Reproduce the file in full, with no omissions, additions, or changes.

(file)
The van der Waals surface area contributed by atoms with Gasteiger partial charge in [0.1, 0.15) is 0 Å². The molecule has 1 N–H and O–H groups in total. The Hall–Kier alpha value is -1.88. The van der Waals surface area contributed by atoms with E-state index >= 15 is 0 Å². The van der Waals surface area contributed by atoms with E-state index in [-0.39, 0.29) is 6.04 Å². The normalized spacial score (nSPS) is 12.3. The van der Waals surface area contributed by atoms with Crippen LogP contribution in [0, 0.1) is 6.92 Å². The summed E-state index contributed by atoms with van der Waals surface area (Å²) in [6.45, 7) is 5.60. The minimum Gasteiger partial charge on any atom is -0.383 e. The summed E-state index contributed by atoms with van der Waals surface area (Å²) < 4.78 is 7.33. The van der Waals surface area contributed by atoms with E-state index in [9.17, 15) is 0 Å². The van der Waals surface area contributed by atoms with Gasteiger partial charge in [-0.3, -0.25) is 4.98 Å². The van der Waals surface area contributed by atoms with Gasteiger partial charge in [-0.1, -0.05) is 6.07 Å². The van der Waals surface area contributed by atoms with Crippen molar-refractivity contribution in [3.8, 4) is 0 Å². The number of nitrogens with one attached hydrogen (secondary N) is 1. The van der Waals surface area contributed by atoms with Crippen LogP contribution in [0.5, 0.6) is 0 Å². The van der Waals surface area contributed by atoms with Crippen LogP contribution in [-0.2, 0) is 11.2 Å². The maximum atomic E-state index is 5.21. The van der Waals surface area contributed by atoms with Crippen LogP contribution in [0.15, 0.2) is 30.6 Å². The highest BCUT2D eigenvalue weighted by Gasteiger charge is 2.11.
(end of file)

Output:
The van der Waals surface area contributed by atoms with Gasteiger partial charge in [0.1, 0.15) is 0 Å². The molecule has 1 N–H and O–H groups in total. The Hall–Kier alpha value is -1.88. The van der Waals surface area contributed by atoms with E-state index >= 15 is 0 Å². The van der Waals surface area contributed by atoms with E-state index in [-0.39, 0.29) is 6.04 Å². The normalized spacial score (nSPS) is 12.3. The van der Waals surface area contributed by atoms with Crippen LogP contribution in [0, 0.1) is 6.92 Å². The summed E-state index contributed by atoms with van der Waals surface area (Å²) in [6.45, 7) is 5.60. The minimum Gasteiger partial charge on any atom is -0.383 e. The summed E-state index contributed by atoms with van der Waals surface area (Å²) < 4.78 is 7.33. The van der Waals surface area contributed by atoms with E-state index in [9.17, 15) is 0 Å². The van der Waals surface area contributed by atoms with Gasteiger partial charge in [-0.3, -0.25) is 4.98 Å². The van der Waals surface area contributed by atoms with Gasteiger partial charge in [-0.1, -0.05) is 6.07 Å². The van der Waals surface area contributed by atoms with Crippen molar-refractivity contribution in [3.8, 4) is 0 Å². The number of nitrogens with one attached hydrogen (secondary N) is 1. The van der Waals surface area contributed by atoms with Crippen LogP contribution in [0.5, 0.6) is 0 Å². The van der Waals surface area contributed by atoms with Crippen LogP contribution in [-0.2, 0) is 11.2 Å². The maximum atomic E-state index is 5.21. The van der Waals surface area contributed by atoms with Crippen LogP contribution in [0.15, 0.2) is 30.6 Å². The highest BCUT2D eigenvalue weighted by Gasteiger charge is 2.11.